Humans Affecting the Ocean Habitat

Teacher of Lesson: Teresa Moore
Grade Level: 2/3



(all can be seen on my game board)


  1. Pass out a sheet of paper with "Turtle Facts" to every student. Have them read along as I read the first paragraph to them. "Here are a list of facts about the sea turtle. Can someone tell me how long the sea turtle can live?" Give them a chance to search the list and raise their hands. Give a turtle playing piece to the table the correct response came from. (incentive) Ask a few more random questions from the list. Keep giving out game pieces to the groups (donŐt give out more than the number sitting at that group). After awhile stop the questioning.
  2. Show them the game board I made for "Race to the Sea". "What do you think the main objective of this game is? Listen to the title and think about what we just talked about." Open up the game board and tell them that the objective is to get your turtle piece to the end first by rolling a die. Sound easy? Well, everyoneŐs playing piece represents 25 baby sea turtles who just hatched from their nest on the beach. Along the way, you may land on a space that sends you back a few spaces or kills several of your turtles! On the back of your fact sheet I want everyone to write 25. Now put your pencils down again. That's how many sea turtles you are beginning with. If I lost 11 turtles on a space, what would I need to do? (25 - 11 = 14) I keep subtracting along the way. If I run out of turtles before reaching the ocean, I lose the game.
  3. One person in each group raise your hand if there aren't enough pieces at your table for everyone to play. (pass out remaining pieces)
  4. When I hand out a die to each group, roll to see who goes first. Then take turns going around the circle to the first person's left. Remember to keep track of how many turtles you have on your fact sheet. After we play for awhile, I will have everyone stop. If you're not done with your game, you can continue it after our discussion if we have any remaining time. You may start as I pass out the dice.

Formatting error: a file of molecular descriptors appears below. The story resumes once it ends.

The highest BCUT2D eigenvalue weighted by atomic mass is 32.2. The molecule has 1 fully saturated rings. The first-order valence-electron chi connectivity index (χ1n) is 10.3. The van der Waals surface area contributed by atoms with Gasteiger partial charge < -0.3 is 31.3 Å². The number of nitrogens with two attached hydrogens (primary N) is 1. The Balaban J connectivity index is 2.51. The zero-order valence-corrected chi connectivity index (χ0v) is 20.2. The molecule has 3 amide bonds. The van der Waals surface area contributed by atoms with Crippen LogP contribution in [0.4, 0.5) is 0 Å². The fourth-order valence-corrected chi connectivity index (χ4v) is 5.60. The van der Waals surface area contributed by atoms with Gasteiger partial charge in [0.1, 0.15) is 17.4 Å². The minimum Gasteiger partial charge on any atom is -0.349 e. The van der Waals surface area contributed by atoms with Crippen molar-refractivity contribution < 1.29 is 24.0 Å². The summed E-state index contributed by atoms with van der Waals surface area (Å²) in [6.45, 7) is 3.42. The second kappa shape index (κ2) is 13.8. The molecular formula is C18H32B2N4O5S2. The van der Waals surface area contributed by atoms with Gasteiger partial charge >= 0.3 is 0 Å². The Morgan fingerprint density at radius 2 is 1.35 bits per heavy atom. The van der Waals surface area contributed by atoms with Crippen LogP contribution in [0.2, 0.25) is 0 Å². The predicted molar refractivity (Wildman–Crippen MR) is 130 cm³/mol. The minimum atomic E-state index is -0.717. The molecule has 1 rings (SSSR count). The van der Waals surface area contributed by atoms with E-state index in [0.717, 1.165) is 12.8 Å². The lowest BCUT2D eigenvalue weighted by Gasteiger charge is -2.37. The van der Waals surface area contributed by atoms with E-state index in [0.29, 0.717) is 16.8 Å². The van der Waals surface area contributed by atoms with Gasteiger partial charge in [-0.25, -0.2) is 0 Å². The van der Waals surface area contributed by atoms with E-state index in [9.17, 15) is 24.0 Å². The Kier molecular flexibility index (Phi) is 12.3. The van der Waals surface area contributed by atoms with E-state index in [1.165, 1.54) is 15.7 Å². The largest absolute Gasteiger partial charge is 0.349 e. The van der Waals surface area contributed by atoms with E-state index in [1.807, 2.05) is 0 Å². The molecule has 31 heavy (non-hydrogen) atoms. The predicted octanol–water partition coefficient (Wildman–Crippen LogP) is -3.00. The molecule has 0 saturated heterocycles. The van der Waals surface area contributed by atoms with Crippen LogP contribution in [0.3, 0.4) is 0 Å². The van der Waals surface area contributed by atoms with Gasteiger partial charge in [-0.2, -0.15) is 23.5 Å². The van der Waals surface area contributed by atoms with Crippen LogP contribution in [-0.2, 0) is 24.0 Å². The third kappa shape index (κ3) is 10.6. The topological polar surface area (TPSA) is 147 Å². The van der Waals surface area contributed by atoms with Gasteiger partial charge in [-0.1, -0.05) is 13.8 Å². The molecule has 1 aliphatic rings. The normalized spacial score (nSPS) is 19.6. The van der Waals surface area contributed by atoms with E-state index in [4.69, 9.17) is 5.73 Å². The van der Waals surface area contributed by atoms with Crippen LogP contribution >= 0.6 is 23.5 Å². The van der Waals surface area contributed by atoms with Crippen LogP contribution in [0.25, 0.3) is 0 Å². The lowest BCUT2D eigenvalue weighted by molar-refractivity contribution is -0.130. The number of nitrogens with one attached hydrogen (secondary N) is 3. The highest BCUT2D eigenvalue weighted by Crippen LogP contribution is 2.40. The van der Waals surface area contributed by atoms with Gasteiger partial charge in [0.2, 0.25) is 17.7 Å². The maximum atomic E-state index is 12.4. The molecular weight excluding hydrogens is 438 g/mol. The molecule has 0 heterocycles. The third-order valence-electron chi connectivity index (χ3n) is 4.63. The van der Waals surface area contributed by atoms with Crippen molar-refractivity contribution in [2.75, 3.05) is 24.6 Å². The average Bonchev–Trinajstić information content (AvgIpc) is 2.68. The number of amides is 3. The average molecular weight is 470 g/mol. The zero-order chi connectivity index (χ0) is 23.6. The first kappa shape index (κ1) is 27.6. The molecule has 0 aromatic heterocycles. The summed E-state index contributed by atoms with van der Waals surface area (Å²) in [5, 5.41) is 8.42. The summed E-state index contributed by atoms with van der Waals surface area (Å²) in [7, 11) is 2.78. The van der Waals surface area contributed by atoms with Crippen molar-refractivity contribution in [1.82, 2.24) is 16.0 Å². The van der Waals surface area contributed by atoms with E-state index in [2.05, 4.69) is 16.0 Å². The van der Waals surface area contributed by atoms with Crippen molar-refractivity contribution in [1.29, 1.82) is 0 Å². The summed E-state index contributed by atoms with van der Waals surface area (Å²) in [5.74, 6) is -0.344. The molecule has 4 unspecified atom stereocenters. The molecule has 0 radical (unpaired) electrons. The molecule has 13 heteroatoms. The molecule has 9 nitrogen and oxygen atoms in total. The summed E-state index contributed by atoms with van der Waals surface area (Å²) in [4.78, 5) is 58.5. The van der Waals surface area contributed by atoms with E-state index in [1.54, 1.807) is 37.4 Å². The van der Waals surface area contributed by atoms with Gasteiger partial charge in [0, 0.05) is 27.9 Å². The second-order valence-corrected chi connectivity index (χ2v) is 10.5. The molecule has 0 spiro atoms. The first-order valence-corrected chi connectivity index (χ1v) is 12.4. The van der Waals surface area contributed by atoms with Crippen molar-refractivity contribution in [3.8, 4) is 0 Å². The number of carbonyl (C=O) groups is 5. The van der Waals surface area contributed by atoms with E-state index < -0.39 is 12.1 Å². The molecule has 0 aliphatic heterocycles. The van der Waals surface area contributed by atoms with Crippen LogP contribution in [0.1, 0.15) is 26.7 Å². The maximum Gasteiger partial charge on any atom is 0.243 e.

5. Circulate as they play. Ask occasionally how many turtles they have left and how they are losing them.
  6. Stop playing the game. Collect all the dice. Call them to gather in a group on the carpet. "How did you do? Did anyone lose all of their turtles? How many had more than 5? 10? 15? 20? Did anyone finish with all of them? What were some of the problems you ran into?" Listen to responses from the class. Ask how they feel about each of these problems. "Is there anything we can do to change it? Would you do the same thing?"
  7. Give them a summary of "Troubles for Turtles". They donŐt have a copy, but they can look at the list on my game board later. I will put it in our unit game area for when they finish their work. Talk some more about the problems people cause for sea turtles through this listing. As a wrap up, ask everyone to think of one of the problems facing the sea turtles that bothers them the most. When they tell me what bothers them and why, they can return to their seat to do their individual work.


  1. Listen to their comments regarding the troubles they faced during the game to see if they learned something from playing. Listen again to each person after the final discussion on "Troubles for Turtles". Was everybody able to remember a problem that I introduced? Did they voice an opinion about that problem?
  2. Did all the tables receive at least two game pieces for answering my "Turtle Talk" questions (fact sheet)?

Follow up/ Teaching Strategies:

  1. Have them fill out a small worksheet using their fact sheet to answer questions.
  2. Have them pick a sea turtle problem and write an opinion paper on it.
  3. Have them color and construct more folder game boards for free time use by the class.

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